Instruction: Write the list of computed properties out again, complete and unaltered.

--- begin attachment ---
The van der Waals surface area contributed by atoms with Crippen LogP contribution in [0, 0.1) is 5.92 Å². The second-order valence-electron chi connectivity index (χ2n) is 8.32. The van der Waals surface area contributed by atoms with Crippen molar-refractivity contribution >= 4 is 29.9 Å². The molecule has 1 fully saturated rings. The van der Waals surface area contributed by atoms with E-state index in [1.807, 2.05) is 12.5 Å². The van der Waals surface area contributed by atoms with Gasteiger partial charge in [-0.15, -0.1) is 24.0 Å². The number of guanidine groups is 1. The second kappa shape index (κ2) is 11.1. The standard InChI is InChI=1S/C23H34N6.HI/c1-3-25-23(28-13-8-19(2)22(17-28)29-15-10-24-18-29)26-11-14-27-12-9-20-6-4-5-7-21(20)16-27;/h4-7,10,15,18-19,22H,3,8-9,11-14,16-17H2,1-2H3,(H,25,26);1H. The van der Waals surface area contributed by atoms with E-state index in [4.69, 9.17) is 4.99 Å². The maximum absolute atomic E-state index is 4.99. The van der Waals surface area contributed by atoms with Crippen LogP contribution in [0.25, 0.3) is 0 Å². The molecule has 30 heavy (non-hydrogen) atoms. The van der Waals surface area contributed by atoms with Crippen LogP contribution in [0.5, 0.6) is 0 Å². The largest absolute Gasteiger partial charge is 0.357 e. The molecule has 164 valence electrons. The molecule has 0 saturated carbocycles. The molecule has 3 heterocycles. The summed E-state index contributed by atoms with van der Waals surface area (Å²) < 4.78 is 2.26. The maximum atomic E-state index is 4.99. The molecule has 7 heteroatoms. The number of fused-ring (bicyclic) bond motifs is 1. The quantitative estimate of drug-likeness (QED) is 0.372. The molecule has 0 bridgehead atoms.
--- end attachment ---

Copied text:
The van der Waals surface area contributed by atoms with Crippen LogP contribution in [0, 0.1) is 5.92 Å². The second-order valence-electron chi connectivity index (χ2n) is 8.32. The van der Waals surface area contributed by atoms with Crippen molar-refractivity contribution >= 4 is 29.9 Å². The molecule has 1 fully saturated rings. The van der Waals surface area contributed by atoms with E-state index in [1.807, 2.05) is 12.5 Å². The van der Waals surface area contributed by atoms with Gasteiger partial charge in [-0.15, -0.1) is 24.0 Å². The number of guanidine groups is 1. The second kappa shape index (κ2) is 11.1. The standard InChI is InChI=1S/C23H34N6.HI/c1-3-25-23(28-13-8-19(2)22(17-28)29-15-10-24-18-29)26-11-14-27-12-9-20-6-4-5-7-21(20)16-27;/h4-7,10,15,18-19,22H,3,8-9,11-14,16-17H2,1-2H3,(H,25,26);1H. The van der Waals surface area contributed by atoms with E-state index in [4.69, 9.17) is 4.99 Å². The maximum absolute atomic E-state index is 4.99. The van der Waals surface area contributed by atoms with Crippen LogP contribution in [0.25, 0.3) is 0 Å². The molecule has 30 heavy (non-hydrogen) atoms. The van der Waals surface area contributed by atoms with Crippen LogP contribution in [0.5, 0.6) is 0 Å². The largest absolute Gasteiger partial charge is 0.357 e. The molecule has 164 valence electrons. The molecule has 0 saturated carbocycles. The molecule has 3 heterocycles. The summed E-state index contributed by atoms with van der Waals surface area (Å²) < 4.78 is 2.26. The maximum atomic E-state index is 4.99. The molecule has 7 heteroatoms. The number of fused-ring (bicyclic) bond motifs is 1. The quantitative estimate of drug-likeness (QED) is 0.372. The molecule has 0 bridgehead atoms.